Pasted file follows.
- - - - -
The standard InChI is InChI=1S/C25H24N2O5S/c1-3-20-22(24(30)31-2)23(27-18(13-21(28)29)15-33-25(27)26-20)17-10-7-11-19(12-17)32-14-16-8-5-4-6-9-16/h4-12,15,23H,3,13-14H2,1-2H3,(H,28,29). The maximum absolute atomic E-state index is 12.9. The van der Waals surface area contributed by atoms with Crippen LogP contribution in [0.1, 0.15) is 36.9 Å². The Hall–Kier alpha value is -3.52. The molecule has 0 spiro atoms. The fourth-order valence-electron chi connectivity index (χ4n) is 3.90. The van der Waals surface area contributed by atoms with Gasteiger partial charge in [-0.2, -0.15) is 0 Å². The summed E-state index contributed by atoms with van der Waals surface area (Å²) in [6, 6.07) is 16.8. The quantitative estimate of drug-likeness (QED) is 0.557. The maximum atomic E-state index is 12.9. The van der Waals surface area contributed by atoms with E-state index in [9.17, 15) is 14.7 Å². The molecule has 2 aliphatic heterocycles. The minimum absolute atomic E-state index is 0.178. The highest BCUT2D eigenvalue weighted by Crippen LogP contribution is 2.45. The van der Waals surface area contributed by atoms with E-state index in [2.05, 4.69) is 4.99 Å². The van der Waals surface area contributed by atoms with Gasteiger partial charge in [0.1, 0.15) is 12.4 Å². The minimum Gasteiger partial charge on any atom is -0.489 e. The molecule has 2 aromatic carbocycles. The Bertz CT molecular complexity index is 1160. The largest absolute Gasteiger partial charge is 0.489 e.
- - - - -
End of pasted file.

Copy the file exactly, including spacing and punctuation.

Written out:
The standard InChI is InChI=1S/C25H24N2O5S/c1-3-20-22(24(30)31-2)23(27-18(13-21(28)29)15-33-25(27)26-20)17-10-7-11-19(12-17)32-14-16-8-5-4-6-9-16/h4-12,15,23H,3,13-14H2,1-2H3,(H,28,29). The maximum absolute atomic E-state index is 12.9. The van der Waals surface area contributed by atoms with Crippen LogP contribution in [0.1, 0.15) is 36.9 Å². The Hall–Kier alpha value is -3.52. The molecule has 0 spiro atoms. The fourth-order valence-electron chi connectivity index (χ4n) is 3.90. The van der Waals surface area contributed by atoms with Gasteiger partial charge in [-0.2, -0.15) is 0 Å². The summed E-state index contributed by atoms with van der Waals surface area (Å²) in [6, 6.07) is 16.8. The quantitative estimate of drug-likeness (QED) is 0.557. The maximum atomic E-state index is 12.9. The van der Waals surface area contributed by atoms with E-state index in [9.17, 15) is 14.7 Å². The molecule has 2 aliphatic heterocycles. The minimum absolute atomic E-state index is 0.178. The highest BCUT2D eigenvalue weighted by Crippen LogP contribution is 2.45. The van der Waals surface area contributed by atoms with E-state index in [2.05, 4.69) is 4.99 Å². The van der Waals surface area contributed by atoms with Gasteiger partial charge in [0.1, 0.15) is 12.4 Å². The minimum Gasteiger partial charge on any atom is -0.489 e. The molecule has 2 aromatic carbocycles. The Bertz CT molecular complexity index is 1160. The largest absolute Gasteiger partial charge is 0.489 e.